This section is from the book "A Manual Of Pathology", by Guthrie McConnell. Also available from Amazon: A Manual Of Pathology.
Typhoid Fever is an acute infectious fever caused by the Bacillus typhosus, and its characteristic lesion is ulceration of the lymphoid tissue of the small intestine, particularly the Peyer's patches. The upper part of the colon is also generally involved.
The lesions in the intestine correspond closely to the clinical course of the disease and indicate by their appearance the duration of the infection. The organisms gain entrance into the individual through the mouth in food, or more commonly in the water. They pass to the small intestine and there give rise to the various lesions. At first the mucous membrane becomes hypere-mic and swollen, the solitary follicles and the Peyer's patches become larger, through hyperplasia of the lymphoid tissue, their surfaces irregular and hyperemic. In the course of a few days they fade and become quite pale or grayish-white as necrosis begins. The Peyer's patch is elevated and sharply defined from the neighboring mucosa. Microscopically the intestinal wall presents a high-grade round-cell infiltration and an increase in epithelioid cells. During the second week there is a necrosis of the hyperplastic lymphoid nodes. The tissue is cast off in shreds. The greater part of the follicle may be sloughed off, leaving a long, irregular ulcer with a smooth floor lying parallel to the long axis of the intestine. The ulcers usually appear toward the end of the second week of the disease. They extend to varying depths, in some cases involving the lymphoid tissue alone, but at times the necrosis passes on to the submucosa and even to the serous covering. The ulcers rarely extend beyond the limit of the lymphoid tissue. Perforation is common. Ulceration is most marked in the small intestine near the ileocecal valve.
Fig. 153. - Ileum; Typhoid Fever (Early Stage) (Nicholls).
Peyer's patches and solitary follicles greatly swollen; superficial ulceration.
Fig. 154.-Typhoid Ulcer after Detachment of Slough. X 50 (Dürck).
The margins of the defect end abruptly; in the floor of the ulcer, which reaches into the submucosa, are seen a few necrotic portions of tissue with extensive infiltration of leukocytes. 1, Mucosa; 2, muscularis mucosae; 3, submucosa with overfilled blood-vessels; 4, muscularis.
By the end of the third week the necrosis and ulceration cease and reparative processes begin. The hyperplastic lymphoid tissue resumes its normal condition by disintegration and absorption of the newly formed cells. The ulcerated surfaces heal by granulation and cicatrization and by extensions from the surrounding mucous membrane.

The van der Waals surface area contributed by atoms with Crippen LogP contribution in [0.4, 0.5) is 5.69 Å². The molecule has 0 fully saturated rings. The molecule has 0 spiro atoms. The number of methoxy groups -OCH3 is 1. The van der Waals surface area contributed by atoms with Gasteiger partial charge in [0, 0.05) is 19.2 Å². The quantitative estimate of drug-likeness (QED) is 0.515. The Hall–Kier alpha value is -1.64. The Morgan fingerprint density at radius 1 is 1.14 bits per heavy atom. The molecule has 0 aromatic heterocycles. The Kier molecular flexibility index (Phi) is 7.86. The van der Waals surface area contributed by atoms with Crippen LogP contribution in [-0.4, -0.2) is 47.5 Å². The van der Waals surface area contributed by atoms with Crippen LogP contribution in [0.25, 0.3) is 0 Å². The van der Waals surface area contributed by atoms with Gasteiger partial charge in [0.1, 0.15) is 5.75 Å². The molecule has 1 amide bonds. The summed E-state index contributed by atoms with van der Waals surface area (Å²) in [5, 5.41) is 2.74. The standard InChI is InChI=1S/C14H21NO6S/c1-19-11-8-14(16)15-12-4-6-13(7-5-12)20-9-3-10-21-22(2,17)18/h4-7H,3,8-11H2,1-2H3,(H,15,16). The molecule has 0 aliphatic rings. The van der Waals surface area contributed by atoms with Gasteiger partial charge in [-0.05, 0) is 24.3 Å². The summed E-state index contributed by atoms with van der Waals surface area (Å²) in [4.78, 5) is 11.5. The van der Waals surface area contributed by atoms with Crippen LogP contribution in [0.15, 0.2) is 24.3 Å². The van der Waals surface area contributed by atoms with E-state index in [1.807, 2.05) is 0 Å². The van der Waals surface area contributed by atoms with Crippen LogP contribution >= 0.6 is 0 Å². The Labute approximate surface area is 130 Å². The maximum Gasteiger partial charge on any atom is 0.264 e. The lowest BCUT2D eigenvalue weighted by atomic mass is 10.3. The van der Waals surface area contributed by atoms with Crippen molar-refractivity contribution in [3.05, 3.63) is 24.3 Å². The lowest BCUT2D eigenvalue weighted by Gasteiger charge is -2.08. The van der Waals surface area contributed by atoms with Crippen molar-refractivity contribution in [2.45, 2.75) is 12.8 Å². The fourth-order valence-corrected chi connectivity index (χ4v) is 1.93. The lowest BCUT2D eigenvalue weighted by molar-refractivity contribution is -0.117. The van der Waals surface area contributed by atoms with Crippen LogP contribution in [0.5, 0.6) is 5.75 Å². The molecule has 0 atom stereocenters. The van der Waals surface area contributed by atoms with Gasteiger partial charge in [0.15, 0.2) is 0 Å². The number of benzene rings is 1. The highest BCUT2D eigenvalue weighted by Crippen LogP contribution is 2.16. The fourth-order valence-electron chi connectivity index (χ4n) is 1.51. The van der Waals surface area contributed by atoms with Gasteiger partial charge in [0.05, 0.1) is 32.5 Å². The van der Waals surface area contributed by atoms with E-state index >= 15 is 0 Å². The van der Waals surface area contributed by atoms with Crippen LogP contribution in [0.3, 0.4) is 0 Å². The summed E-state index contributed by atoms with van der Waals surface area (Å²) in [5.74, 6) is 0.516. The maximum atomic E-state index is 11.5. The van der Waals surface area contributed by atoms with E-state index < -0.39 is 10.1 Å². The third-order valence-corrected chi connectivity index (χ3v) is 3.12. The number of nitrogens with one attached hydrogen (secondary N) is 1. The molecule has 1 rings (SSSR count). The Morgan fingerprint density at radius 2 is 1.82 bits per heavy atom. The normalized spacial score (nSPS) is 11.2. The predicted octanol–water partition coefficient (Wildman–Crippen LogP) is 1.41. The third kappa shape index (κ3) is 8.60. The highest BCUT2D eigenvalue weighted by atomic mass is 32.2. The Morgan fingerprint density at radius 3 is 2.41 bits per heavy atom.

The increase in the cellular elements in the lymph-nodes is the result of the proliferation of the endothelial cells of the lymphatic spaces, blood-capillaries, and reticulum of the lymphoid tissue, and a hyperplasia of the lymphoid cells. It is brought about by the action of a mild toxin. These cells give rise to necrosis in the lymph-nodes, liver, and spleen by thrombosis which interferes with the blood-supply. They may be found in the lung.
The complications of typhoid fever are several, but the most serious are hemorrhage and perforation. Small hemorrhages may be the result of oozing from the ulcerated surfaces. Its presence causes the stools to be dark brown in color. Severe hemorrhage follows the destruction of the walls of some larger vessel. The blood may remain in the intestine long enough to undergo changes and give rise to the "tarry stools." Occasionally the loss may be so sudden and large that the blood is discharged when still bright in color. Perforation follows extensive ulceration, and may occur by the end of the second week, but usually later during the third. It is more probably due to necrosis of the serosa than to an increase in internal pressure. The intestinal wall, however, may have become so thin that solid substances may lacerate it and escape into the peritoneal cavity. If the process has been comparatively slow, adhesions may have formed, so as to prevent a general infection. If this has not happened, general purulent peritonitis, nearly always fatal, will be set up.
The mesenteric lymph-nodes become enlarged, soft, and hyperemic, and show a cellular proliferation similar to that in the intestinal lymphoid tissue. As the processes within the intestine increase in severity these nodes show fatty metamorphosis, softening, and even necrosis. If the patient recovers connective tissue replaces the necrotic portions. The spleen becomes much larger, soft and flabby, and hyperemic. Sometimes it will be the seat of infarctions and abscesses. The muscles, particularly the recti, show Zenker's degeneration, a hyaline change. Minute hemorrhages may also be present in the muscles. The heart muscle undergoes a certain amount of cloudy swelling and at times is the seat of acute myocarditis. Acute endocarditis occasionally occurs, but is not as common as in other infectious diseases. There is no leukocytosis present unless pneumonic inflammations have arisen; acute bronchopneumonia and croupous pneumonia are quite common complications. The liver, in addition to parenchymatous changes, may show minute areas of focal necrosis. The kidneys are quite commonly the seat of acute parenchymatous nephritis and areas of necrosis are also frequently observed. Hemorrhagic areas may be found.